Among the many hats I wear and plates I spin, I manage a building and the enterprise hub it houses. Over the past few months, we have been experiencing the joys of the rain (that has barely stopped for breath since September) inside the building as well as out.
When I started in the Hub almost six years ago, there was already a historic water ingress issue on the top landing, with water sometimes pouring from a light fitting above the stairwell. After several rounds of emergency patching – never build or buy a place with a flat roof if you can avoid it – the leaks appeared to be isolated to one corner and were much less prolific. The roofers said it wasn’t leaking anymore, but I could tell the wall wasn’t drying out.
Nothing was done for another couple of years until we had an electrician in who found water in the trunking for wiring and I asked the landlords again if we could get the roof sorted. Then after probably another year of asking for and endlessly chasing quotes, the biggest area of flat roof on the building was replaced last summer.
Finally we could feel secure and watertight. Finally we could get the stairwell redecorated.
We had scaffolding erected in the stairwell, we had the ceiling replastered, and the whole stairwell redecorated and the scaffolding went and it looked beautiful for a few days…
and then water started running down the stairs again.
It’s always on a weekend. This time it was a Sunday.
The last time I had the call on a weekend it was a Saturday, and it was water pouring into the lobby and turning ceiling tiles into mushy old weetabix.
There are also leaks in the corners of some of the windows, and the doors need replacing, and the lights on the top floor need replacing and it goes on.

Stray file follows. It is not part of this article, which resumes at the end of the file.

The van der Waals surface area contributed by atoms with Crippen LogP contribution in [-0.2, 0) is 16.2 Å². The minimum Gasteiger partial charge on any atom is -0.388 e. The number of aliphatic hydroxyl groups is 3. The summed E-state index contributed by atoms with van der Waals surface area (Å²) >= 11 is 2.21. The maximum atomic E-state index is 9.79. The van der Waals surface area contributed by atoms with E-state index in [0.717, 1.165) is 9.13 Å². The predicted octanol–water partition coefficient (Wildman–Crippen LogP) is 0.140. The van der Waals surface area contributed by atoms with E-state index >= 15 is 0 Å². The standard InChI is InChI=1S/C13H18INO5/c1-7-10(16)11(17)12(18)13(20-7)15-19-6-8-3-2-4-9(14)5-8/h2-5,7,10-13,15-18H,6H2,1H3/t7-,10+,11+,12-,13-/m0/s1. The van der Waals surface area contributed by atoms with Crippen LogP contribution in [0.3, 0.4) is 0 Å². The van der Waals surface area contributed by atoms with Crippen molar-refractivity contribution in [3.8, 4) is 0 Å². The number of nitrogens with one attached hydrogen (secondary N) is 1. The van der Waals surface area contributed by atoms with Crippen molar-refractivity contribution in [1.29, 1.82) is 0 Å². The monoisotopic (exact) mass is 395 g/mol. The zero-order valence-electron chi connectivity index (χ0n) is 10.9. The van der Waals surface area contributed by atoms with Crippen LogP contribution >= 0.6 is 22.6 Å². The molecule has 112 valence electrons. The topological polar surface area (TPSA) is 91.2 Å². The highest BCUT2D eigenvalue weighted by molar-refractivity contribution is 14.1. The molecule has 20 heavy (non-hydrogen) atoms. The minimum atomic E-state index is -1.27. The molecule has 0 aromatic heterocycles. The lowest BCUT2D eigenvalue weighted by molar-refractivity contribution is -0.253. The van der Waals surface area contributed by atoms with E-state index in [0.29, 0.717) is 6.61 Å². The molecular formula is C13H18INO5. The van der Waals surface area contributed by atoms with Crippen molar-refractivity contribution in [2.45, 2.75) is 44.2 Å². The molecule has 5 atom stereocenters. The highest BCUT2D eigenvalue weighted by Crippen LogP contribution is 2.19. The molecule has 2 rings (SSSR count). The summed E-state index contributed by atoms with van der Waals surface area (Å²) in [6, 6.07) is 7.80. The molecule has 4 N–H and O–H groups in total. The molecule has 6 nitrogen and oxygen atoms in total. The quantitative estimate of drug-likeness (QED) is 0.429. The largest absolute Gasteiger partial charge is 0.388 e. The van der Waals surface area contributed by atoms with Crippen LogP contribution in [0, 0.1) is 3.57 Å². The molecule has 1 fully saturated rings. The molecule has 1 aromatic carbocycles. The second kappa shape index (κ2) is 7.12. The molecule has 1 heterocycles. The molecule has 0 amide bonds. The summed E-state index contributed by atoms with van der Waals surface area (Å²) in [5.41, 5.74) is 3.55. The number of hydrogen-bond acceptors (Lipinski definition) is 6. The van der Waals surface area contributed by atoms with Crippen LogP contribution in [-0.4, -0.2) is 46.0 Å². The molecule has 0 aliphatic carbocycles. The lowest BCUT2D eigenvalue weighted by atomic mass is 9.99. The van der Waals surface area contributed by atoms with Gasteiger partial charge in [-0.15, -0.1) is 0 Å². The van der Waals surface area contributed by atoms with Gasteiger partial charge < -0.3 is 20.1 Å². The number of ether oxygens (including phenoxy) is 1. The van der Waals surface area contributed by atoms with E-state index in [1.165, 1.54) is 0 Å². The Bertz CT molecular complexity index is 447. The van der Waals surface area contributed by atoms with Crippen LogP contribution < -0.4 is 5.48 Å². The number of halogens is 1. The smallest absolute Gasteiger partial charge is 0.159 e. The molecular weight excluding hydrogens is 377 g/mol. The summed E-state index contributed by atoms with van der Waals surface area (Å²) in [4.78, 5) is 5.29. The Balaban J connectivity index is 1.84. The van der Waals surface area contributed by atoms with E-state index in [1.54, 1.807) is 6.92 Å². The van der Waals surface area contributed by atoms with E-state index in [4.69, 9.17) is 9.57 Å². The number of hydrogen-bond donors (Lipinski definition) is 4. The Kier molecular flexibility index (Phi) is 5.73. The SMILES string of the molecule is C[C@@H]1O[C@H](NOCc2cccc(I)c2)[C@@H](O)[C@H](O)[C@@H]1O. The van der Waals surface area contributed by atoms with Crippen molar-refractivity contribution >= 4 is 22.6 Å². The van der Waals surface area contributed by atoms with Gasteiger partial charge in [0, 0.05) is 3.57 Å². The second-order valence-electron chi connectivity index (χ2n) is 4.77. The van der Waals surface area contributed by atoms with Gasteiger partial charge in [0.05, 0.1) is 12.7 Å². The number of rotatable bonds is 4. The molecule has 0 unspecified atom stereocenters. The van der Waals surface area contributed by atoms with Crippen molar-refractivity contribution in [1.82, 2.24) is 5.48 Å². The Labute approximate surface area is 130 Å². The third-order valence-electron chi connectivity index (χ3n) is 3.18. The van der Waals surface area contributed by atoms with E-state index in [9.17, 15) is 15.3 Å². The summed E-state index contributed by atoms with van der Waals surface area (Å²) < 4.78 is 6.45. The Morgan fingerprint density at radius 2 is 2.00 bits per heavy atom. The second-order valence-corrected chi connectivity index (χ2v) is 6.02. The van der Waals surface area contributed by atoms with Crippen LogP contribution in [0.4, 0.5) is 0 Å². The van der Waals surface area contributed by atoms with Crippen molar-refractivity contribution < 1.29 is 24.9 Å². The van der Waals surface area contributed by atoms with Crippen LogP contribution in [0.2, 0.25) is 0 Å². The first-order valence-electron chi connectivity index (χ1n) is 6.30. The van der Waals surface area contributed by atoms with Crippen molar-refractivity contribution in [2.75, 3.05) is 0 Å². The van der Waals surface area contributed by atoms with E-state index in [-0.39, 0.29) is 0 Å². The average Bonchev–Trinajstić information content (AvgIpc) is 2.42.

So, what does this have to do with being an entrepreneur?
It’s about the vital importance of maintenance, of doing things proactively and not because we’re fire fighting an emergency.
In our health, both physical and mental, it’s about looking after ourselves when we feel good as well as when we feel crummy. It’s going to bed and getting enough sleep, being active in a regular and physically challenging way, drinking enough water and eating more than two food groups. It’s taking that five minutes at the start of the day to breathe mindfully and ten minutes at the end of the day to write a gratitude list. None of it is rocket science, but it does require a level of intentionality and commitment. It’s Adulting 101, creating a firm foundation from which to observe and interact with the rest of the world.
In our businesses, it’s about prioritisation and time blocking. We need to schedule what Stephen Covey called golden time to ensure that we are not losing track of our important-but-not-urgent tasks. He recommended that we have this golden time every week, if not every day. How many times have you lost two entire hours of a morning just wading through emails?
We must also be diligent in the areas Brad Sugars highlights when he talks about working on your business as opposed to working in your business. If we are fully booked with client work, we may feel very confident about the fact that our diaries are full. Or we may question when we’re going to able to do our finances, develop the next client relationship, develop a new product or benefit from some training?
What are you doing right now in your life that is an emergency patch job, and what are you doing that is proactive maintenance?